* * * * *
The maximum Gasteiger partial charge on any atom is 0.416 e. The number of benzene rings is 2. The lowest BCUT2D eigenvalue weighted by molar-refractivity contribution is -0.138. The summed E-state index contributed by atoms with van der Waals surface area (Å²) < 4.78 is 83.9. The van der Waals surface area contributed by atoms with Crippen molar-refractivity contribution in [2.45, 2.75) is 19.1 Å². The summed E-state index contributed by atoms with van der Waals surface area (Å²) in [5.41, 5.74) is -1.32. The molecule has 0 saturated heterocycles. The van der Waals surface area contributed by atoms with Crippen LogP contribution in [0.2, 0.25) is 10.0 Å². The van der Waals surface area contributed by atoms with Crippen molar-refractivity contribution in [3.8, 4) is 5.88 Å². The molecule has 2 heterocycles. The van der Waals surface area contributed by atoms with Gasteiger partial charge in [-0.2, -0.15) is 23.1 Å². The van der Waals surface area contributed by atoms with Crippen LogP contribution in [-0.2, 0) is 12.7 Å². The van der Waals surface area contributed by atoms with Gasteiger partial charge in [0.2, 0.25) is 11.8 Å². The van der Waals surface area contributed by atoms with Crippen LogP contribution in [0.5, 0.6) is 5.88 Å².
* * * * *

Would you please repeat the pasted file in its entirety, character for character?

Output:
The maximum Gasteiger partial charge on any atom is 0.416 e. The number of benzene rings is 2. The lowest BCUT2D eigenvalue weighted by molar-refractivity contribution is -0.138. The summed E-state index contributed by atoms with van der Waals surface area (Å²) < 4.78 is 83.9. The van der Waals surface area contributed by atoms with Crippen molar-refractivity contribution in [2.45, 2.75) is 19.1 Å². The summed E-state index contributed by atoms with van der Waals surface area (Å²) in [5.41, 5.74) is -1.32. The molecule has 0 saturated heterocycles. The van der Waals surface area contributed by atoms with Crippen LogP contribution in [0.2, 0.25) is 10.0 Å². The van der Waals surface area contributed by atoms with Crippen molar-refractivity contribution in [3.8, 4) is 5.88 Å². The molecule has 2 heterocycles. The van der Waals surface area contributed by atoms with Gasteiger partial charge in [-0.2, -0.15) is 23.1 Å². The van der Waals surface area contributed by atoms with Crippen LogP contribution in [-0.2, 0) is 12.7 Å². The van der Waals surface area contributed by atoms with Gasteiger partial charge in [0.2, 0.25) is 11.8 Å². The van der Waals surface area contributed by atoms with Crippen LogP contribution in [0.5, 0.6) is 5.88 Å².